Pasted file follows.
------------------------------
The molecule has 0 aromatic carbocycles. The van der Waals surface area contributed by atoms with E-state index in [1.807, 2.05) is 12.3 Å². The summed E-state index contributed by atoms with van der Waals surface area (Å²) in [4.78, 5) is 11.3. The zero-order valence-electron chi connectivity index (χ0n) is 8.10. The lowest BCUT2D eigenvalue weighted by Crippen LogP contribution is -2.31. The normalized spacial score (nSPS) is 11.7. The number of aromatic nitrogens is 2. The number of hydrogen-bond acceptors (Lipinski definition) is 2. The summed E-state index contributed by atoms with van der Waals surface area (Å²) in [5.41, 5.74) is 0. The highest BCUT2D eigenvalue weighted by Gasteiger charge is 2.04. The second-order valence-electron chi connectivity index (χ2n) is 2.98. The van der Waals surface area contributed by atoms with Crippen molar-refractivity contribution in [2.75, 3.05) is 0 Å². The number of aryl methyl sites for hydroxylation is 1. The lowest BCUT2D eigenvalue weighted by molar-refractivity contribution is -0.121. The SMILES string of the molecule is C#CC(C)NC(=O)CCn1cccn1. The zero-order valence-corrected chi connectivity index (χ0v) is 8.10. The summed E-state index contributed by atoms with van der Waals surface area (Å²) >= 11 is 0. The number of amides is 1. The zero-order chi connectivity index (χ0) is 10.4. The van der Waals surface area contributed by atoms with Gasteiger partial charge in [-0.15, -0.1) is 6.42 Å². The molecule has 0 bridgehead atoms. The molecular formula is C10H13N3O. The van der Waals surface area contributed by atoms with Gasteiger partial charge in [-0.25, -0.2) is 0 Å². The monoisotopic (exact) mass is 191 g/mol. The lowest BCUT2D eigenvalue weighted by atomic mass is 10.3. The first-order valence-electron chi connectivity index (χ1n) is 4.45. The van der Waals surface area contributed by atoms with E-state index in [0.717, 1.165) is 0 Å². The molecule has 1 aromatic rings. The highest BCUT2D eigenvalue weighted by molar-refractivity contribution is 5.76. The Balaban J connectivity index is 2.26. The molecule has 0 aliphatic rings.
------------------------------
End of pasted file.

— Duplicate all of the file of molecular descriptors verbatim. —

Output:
The molecule has 0 aromatic carbocycles. The van der Waals surface area contributed by atoms with E-state index in [1.807, 2.05) is 12.3 Å². The summed E-state index contributed by atoms with van der Waals surface area (Å²) in [4.78, 5) is 11.3. The zero-order valence-electron chi connectivity index (χ0n) is 8.10. The lowest BCUT2D eigenvalue weighted by Crippen LogP contribution is -2.31. The normalized spacial score (nSPS) is 11.7. The number of aromatic nitrogens is 2. The number of hydrogen-bond acceptors (Lipinski definition) is 2. The summed E-state index contributed by atoms with van der Waals surface area (Å²) in [5.41, 5.74) is 0. The highest BCUT2D eigenvalue weighted by Gasteiger charge is 2.04. The second-order valence-electron chi connectivity index (χ2n) is 2.98. The van der Waals surface area contributed by atoms with Crippen molar-refractivity contribution in [2.75, 3.05) is 0 Å². The number of aryl methyl sites for hydroxylation is 1. The lowest BCUT2D eigenvalue weighted by molar-refractivity contribution is -0.121. The SMILES string of the molecule is C#CC(C)NC(=O)CCn1cccn1. The zero-order valence-corrected chi connectivity index (χ0v) is 8.10. The summed E-state index contributed by atoms with van der Waals surface area (Å²) >= 11 is 0. The number of amides is 1. The zero-order chi connectivity index (χ0) is 10.4. The van der Waals surface area contributed by atoms with Gasteiger partial charge in [-0.15, -0.1) is 6.42 Å². The molecule has 0 bridgehead atoms. The molecular formula is C10H13N3O. The van der Waals surface area contributed by atoms with Gasteiger partial charge in [-0.25, -0.2) is 0 Å². The monoisotopic (exact) mass is 191 g/mol. The lowest BCUT2D eigenvalue weighted by atomic mass is 10.3. The first-order valence-electron chi connectivity index (χ1n) is 4.45. The van der Waals surface area contributed by atoms with E-state index in [0.717, 1.165) is 0 Å². The molecule has 1 aromatic rings. The highest BCUT2D eigenvalue weighted by molar-refractivity contribution is 5.76. The Balaban J connectivity index is 2.26. The molecule has 0 aliphatic rings.